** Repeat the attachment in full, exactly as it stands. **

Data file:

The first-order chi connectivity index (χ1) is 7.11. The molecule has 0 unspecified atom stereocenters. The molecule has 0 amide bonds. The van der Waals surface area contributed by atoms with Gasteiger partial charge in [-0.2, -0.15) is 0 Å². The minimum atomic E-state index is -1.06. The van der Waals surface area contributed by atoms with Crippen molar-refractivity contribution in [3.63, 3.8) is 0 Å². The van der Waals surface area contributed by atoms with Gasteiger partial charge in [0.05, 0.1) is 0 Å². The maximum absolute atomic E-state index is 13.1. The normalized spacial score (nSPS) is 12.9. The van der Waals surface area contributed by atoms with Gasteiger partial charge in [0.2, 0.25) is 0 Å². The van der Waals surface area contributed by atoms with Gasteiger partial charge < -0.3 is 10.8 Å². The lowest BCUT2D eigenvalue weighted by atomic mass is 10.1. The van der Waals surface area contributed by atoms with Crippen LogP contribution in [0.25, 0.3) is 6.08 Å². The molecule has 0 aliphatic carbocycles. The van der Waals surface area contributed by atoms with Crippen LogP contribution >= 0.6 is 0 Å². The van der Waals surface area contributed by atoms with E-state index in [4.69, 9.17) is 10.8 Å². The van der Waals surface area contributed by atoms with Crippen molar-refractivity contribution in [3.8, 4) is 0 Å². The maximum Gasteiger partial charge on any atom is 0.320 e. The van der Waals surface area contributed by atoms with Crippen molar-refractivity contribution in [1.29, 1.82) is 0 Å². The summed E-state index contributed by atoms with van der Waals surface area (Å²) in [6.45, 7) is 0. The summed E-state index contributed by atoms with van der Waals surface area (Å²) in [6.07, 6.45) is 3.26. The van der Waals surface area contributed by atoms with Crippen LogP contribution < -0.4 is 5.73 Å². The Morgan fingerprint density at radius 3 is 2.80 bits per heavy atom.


The first-order chi connectivity index (χ1) is 7.11. The molecule has 0 unspecified atom stereocenters. The molecule has 0 amide bonds. The van der Waals surface area contributed by atoms with Gasteiger partial charge in [-0.2, -0.15) is 0 Å². The minimum atomic E-state index is -1.06. The van der Waals surface area contributed by atoms with Crippen molar-refractivity contribution in [3.63, 3.8) is 0 Å². The van der Waals surface area contributed by atoms with Gasteiger partial charge in [0.05, 0.1) is 0 Å². The maximum absolute atomic E-state index is 13.1. The normalized spacial score (nSPS) is 12.9. The van der Waals surface area contributed by atoms with Gasteiger partial charge in [0.2, 0.25) is 0 Å². The van der Waals surface area contributed by atoms with Gasteiger partial charge < -0.3 is 10.8 Å². The lowest BCUT2D eigenvalue weighted by atomic mass is 10.1. The van der Waals surface area contributed by atoms with Crippen LogP contribution in [0.25, 0.3) is 6.08 Å². The molecule has 0 aliphatic carbocycles. The van der Waals surface area contributed by atoms with Crippen LogP contribution >= 0.6 is 0 Å². The van der Waals surface area contributed by atoms with E-state index in [4.69, 9.17) is 10.8 Å². The van der Waals surface area contributed by atoms with Crippen molar-refractivity contribution in [3.8, 4) is 0 Å². The maximum Gasteiger partial charge on any atom is 0.320 e. The van der Waals surface area contributed by atoms with Crippen molar-refractivity contribution in [1.29, 1.82) is 0 Å². The summed E-state index contributed by atoms with van der Waals surface area (Å²) in [6.45, 7) is 0. The summed E-state index contributed by atoms with van der Waals surface area (Å²) in [6.07, 6.45) is 3.26. The van der Waals surface area contributed by atoms with Crippen LogP contribution < -0.4 is 5.73 Å². The Morgan fingerprint density at radius 3 is 2.80 bits per heavy atom.